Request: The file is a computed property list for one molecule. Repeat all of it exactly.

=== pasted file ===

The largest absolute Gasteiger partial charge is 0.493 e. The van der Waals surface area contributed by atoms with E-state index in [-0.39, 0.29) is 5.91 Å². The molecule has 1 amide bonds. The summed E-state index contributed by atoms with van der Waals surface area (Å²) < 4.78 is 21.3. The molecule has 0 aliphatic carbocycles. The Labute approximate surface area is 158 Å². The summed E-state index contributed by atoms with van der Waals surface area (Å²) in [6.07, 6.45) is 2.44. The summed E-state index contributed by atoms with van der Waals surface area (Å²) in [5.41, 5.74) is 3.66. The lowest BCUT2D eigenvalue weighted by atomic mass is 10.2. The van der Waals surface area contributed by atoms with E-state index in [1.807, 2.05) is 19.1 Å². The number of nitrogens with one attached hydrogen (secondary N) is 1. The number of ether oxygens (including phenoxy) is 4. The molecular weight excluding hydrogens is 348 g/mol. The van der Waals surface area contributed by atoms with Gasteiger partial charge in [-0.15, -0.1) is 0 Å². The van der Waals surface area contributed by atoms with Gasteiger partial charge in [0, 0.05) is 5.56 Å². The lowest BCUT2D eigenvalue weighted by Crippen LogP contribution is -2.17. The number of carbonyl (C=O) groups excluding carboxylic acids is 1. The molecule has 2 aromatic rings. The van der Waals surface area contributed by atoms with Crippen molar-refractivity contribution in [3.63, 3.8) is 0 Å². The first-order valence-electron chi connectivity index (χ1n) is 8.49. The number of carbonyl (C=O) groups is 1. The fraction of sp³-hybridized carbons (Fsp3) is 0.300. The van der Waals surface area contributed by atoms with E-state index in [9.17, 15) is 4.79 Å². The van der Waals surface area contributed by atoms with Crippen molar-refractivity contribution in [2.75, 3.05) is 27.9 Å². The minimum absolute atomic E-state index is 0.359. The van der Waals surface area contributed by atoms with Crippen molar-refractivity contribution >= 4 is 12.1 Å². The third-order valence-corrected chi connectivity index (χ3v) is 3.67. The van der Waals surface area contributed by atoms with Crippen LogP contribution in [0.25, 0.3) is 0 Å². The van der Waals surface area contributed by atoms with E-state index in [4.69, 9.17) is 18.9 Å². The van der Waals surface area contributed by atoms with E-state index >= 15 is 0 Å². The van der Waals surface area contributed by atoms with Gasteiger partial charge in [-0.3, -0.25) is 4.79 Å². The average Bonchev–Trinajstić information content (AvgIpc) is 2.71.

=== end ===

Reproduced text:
The largest absolute Gasteiger partial charge is 0.493 e. The van der Waals surface area contributed by atoms with E-state index in [-0.39, 0.29) is 5.91 Å². The molecule has 1 amide bonds. The summed E-state index contributed by atoms with van der Waals surface area (Å²) < 4.78 is 21.3. The molecule has 0 aliphatic carbocycles. The Labute approximate surface area is 158 Å². The summed E-state index contributed by atoms with van der Waals surface area (Å²) in [6.07, 6.45) is 2.44. The summed E-state index contributed by atoms with van der Waals surface area (Å²) in [5.41, 5.74) is 3.66. The lowest BCUT2D eigenvalue weighted by atomic mass is 10.2. The van der Waals surface area contributed by atoms with E-state index in [1.807, 2.05) is 19.1 Å². The number of nitrogens with one attached hydrogen (secondary N) is 1. The number of ether oxygens (including phenoxy) is 4. The molecular weight excluding hydrogens is 348 g/mol. The van der Waals surface area contributed by atoms with Gasteiger partial charge in [-0.15, -0.1) is 0 Å². The van der Waals surface area contributed by atoms with Gasteiger partial charge in [0, 0.05) is 5.56 Å². The lowest BCUT2D eigenvalue weighted by Crippen LogP contribution is -2.17. The number of carbonyl (C=O) groups excluding carboxylic acids is 1. The molecule has 2 aromatic rings. The van der Waals surface area contributed by atoms with Crippen molar-refractivity contribution in [3.63, 3.8) is 0 Å². The first-order valence-electron chi connectivity index (χ1n) is 8.49. The number of carbonyl (C=O) groups is 1. The fraction of sp³-hybridized carbons (Fsp3) is 0.300. The van der Waals surface area contributed by atoms with E-state index in [9.17, 15) is 4.79 Å². The van der Waals surface area contributed by atoms with Crippen molar-refractivity contribution in [2.75, 3.05) is 27.9 Å². The minimum absolute atomic E-state index is 0.359. The van der Waals surface area contributed by atoms with Crippen molar-refractivity contribution >= 4 is 12.1 Å². The third-order valence-corrected chi connectivity index (χ3v) is 3.67. The van der Waals surface area contributed by atoms with Crippen LogP contribution in [0.25, 0.3) is 0 Å². The van der Waals surface area contributed by atoms with E-state index in [4.69, 9.17) is 18.9 Å². The van der Waals surface area contributed by atoms with E-state index >= 15 is 0 Å². The van der Waals surface area contributed by atoms with Gasteiger partial charge in [-0.3, -0.25) is 4.79 Å². The average Bonchev–Trinajstić information content (AvgIpc) is 2.71.